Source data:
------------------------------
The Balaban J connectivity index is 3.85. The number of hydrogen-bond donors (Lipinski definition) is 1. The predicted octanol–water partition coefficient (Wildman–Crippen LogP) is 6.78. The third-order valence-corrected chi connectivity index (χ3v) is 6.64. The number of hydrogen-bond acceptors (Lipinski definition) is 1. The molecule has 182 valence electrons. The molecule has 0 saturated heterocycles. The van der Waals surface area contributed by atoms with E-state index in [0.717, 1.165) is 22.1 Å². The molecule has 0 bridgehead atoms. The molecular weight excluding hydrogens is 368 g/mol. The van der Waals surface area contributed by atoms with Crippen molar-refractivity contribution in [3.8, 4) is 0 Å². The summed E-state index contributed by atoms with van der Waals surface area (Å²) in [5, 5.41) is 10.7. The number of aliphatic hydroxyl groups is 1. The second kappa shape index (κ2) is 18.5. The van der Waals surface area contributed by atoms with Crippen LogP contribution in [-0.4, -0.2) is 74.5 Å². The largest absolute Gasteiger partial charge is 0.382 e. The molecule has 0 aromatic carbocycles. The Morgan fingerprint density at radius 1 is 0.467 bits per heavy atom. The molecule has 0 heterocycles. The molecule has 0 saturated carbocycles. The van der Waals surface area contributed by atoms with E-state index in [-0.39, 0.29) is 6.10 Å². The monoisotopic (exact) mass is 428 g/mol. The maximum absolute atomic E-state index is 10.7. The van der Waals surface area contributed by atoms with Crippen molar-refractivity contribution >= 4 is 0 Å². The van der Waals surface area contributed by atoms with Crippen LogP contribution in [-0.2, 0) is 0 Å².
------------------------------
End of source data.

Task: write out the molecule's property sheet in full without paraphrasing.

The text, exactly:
The Balaban J connectivity index is 3.85. The number of hydrogen-bond donors (Lipinski definition) is 1. The predicted octanol–water partition coefficient (Wildman–Crippen LogP) is 6.78. The third-order valence-corrected chi connectivity index (χ3v) is 6.64. The number of hydrogen-bond acceptors (Lipinski definition) is 1. The molecule has 182 valence electrons. The molecule has 0 saturated heterocycles. The van der Waals surface area contributed by atoms with E-state index in [0.717, 1.165) is 22.1 Å². The molecule has 0 bridgehead atoms. The molecular weight excluding hydrogens is 368 g/mol. The van der Waals surface area contributed by atoms with Crippen molar-refractivity contribution in [3.8, 4) is 0 Å². The summed E-state index contributed by atoms with van der Waals surface area (Å²) in [5, 5.41) is 10.7. The number of aliphatic hydroxyl groups is 1. The second kappa shape index (κ2) is 18.5. The van der Waals surface area contributed by atoms with Crippen LogP contribution in [-0.4, -0.2) is 74.5 Å². The largest absolute Gasteiger partial charge is 0.382 e. The molecule has 0 aromatic carbocycles. The Morgan fingerprint density at radius 1 is 0.467 bits per heavy atom. The molecule has 0 heterocycles. The molecule has 0 saturated carbocycles. The van der Waals surface area contributed by atoms with E-state index in [-0.39, 0.29) is 6.10 Å². The monoisotopic (exact) mass is 428 g/mol. The maximum absolute atomic E-state index is 10.7. The van der Waals surface area contributed by atoms with Crippen molar-refractivity contribution >= 4 is 0 Å². The van der Waals surface area contributed by atoms with Crippen LogP contribution in [-0.2, 0) is 0 Å².